California voters in 2008 approved initial bond funding for the high speed system. At the time, the costs were estimated at $33 billion, less than half the current estimate. Since then, as costs rose the project was scaled back at both ends, with planners sharply reducing train speeds from Anaheim to Los Angeles in the south and San Jose to San Francisco in the north.

Public opinion polls over the last three years have found that support has flagged as costs have risen.

A new poll by Stanford University’s Hoover Institution, released last week, found that 53% of voters want the opportunity to stop the bullet train and redirect funds to water projects.

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Despite the public concern, Brown has held his ranks together to support the biggest program of his administration. But some divisions have appeared among Democrats in recent months.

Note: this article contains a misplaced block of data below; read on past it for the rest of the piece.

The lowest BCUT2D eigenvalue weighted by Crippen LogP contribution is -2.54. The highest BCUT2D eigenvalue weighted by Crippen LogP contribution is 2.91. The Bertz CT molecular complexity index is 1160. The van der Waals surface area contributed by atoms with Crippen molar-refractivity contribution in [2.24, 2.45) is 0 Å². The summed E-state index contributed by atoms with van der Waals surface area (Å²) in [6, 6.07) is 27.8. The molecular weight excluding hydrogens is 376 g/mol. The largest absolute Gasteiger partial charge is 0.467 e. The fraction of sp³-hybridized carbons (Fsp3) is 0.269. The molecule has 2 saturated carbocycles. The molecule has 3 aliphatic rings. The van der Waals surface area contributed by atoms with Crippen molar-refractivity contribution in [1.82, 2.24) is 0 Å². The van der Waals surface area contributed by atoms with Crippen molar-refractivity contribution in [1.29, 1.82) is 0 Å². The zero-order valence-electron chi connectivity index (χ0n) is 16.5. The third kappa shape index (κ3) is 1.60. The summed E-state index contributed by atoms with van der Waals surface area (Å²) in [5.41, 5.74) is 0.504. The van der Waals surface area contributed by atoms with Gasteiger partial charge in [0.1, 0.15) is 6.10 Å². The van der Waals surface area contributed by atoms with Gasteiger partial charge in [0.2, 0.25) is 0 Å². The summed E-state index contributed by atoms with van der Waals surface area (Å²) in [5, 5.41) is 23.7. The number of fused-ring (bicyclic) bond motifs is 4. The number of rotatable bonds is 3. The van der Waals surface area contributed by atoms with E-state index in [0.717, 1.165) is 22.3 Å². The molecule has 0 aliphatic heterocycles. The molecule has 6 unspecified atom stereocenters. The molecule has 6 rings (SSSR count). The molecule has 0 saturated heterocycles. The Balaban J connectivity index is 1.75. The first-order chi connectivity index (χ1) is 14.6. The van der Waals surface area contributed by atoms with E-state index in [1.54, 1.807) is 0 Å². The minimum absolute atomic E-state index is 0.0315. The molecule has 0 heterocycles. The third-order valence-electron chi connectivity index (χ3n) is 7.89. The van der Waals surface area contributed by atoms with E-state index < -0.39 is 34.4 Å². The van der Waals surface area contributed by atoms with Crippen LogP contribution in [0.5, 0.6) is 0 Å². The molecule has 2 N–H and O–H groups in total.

Sen. Richard Roth (D-Riverside) is now opposed to the project, said Charles Dalldorf, Roth’s chief of staff.

“There is no direct benefit to his district,” Dalldorf said. “He hears about it almost every time he makes an appearance in the district.”

Assemblywoman Patty Lopez, responding to an outpouring of anger over the train’s possible route through her low-income minority community in the San Fernando Valley, said last month that she was no longer supporting the project.

Patterson said he suspects that Democratic members have lost faith in the project and are just biding time until Brown leaves office in 2018, a view that some legislative staffers say may accurately represent the views of some members.